By Dean Bennet
EDMONTON – One year after Alison Redford won her first popular mandate, the Alberta premier remembers not only voting day, but the uneasy feeling just before she dropped the writ.
It was last March 26. Redford stood in her cabinet meeting room and realized she might not see it again.
“The most profound moment in this room was that last moment,” said Redford in an interview, touching her high-backed chair beside the long, sprawling, oval wooden desk, hollow in the middle like a doughnut.
The Wildrose party was surging in popularity and Peter Watson — the government’s top civil servant — had parting words for his boss.
“He said to me, ‘Premier I want you to know that we’re now preparing transition binders (in case a new political party formed the government). I don’t want to have to tell you that, but we are preparing transition binders. That’s our responsibility,'” recalled Redford.
She said she signed off on a couple of orders, thanked her team, walked out, dissolved the legislature and hit the hustings.
“It was a cold, dull day,” she said, recalling the weather.
In more ways than one.
The Tories started the election from behind, reeling from scandals on health care and a legislature committee getting paid handsomely for not meeting at all.
Their hole card was Redford’s popularity and an optimistic budget that promised funding, savings and no new taxes — something opponents strafed as rainbow-unicorn fantasyland.
Four weeks later, on April 23, a bone-tired Redford sat with 10 other aides and friends in a suite in Calgary’s Westin Hotel to watch the results come in.
The only sure thing seemed to be a long night.
Her husband Glen and pre-teen daughter Sarah were in the suite. Sarah wanted to stay up and watch the results. No, said Redford. You need to go home soon and get to bed.
She also wanted Sarah to leave early “because I didn’t know what the results were going to be, so I wanted to think about what I was going to say to her if it didn’t turn out the way that I wanted it to.”
It wasn’t a long night after all.
The key battleground of Calgary went mainly Tory and, provincewide, Redford’s team captured 61 seats to 17 for the Wildrose.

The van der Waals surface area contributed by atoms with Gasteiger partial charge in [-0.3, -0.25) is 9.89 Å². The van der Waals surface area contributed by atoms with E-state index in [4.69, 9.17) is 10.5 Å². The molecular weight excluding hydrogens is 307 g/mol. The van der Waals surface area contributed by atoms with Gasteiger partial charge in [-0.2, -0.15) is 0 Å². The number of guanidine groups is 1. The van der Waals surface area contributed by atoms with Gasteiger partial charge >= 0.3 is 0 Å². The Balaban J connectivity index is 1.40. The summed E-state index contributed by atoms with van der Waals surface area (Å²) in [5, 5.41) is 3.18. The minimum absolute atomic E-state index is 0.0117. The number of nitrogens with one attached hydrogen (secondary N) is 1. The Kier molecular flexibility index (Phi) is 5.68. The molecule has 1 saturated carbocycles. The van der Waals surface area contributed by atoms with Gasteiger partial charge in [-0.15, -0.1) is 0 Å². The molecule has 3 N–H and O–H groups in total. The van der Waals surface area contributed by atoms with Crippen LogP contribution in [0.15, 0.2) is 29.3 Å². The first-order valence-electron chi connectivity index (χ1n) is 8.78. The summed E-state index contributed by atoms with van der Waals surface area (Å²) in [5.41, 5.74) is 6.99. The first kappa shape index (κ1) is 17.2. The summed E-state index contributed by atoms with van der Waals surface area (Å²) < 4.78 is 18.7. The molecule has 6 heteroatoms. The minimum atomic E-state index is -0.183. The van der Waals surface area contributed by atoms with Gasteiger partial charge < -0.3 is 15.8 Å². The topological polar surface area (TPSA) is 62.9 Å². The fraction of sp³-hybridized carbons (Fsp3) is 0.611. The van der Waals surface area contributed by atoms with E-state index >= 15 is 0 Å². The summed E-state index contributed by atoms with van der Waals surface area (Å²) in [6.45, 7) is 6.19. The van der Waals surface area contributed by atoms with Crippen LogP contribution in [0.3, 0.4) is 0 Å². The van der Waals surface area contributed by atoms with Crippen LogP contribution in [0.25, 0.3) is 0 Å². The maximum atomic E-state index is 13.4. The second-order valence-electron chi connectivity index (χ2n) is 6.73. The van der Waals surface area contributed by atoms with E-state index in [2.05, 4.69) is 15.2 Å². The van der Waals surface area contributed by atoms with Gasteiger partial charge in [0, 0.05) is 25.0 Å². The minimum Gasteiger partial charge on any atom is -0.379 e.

Sarah was there to see it.
“She pulled me aside and (whispered) ‘Mommy, I’m very proud of you.’ And I started crying,” laughed Redford. “That was my first official congratulations.”
The 28-day campaign had been one of ebb and flow: The Wildrose crested early before crashing on polling day, while Redford’s team slowly gained momentum.
“Every Monday morning that we woke up it was a different campaign,” said Redford.
Observers are split on whether Albertans voted Tory or ran from the Wildrose, a fellow right-centre party but one that stresses fiscal austerity, balanced budgets and limited government.
The Wildrose slipped on the racist, homophobic views of a couple of candidates and vacillated on climate change, saying the science isn’t settled.
“I think we had a few self-inflicted wounds,” Wildrose Leader Danielle Smith told supporters while conceding defeat on election night.
In the months that followed, Redford could say the same thing.
Smith promised effective opposition and in last fall’s legislature sitting, her caucus delivered a devastating day-in-day-out attack on the Tories.
The legislature was a din of shouts, accusations and epithets, with newbie Speaker Gene Zwozdesky shouting for order like a substitute teacher dumped on the Sweathogs.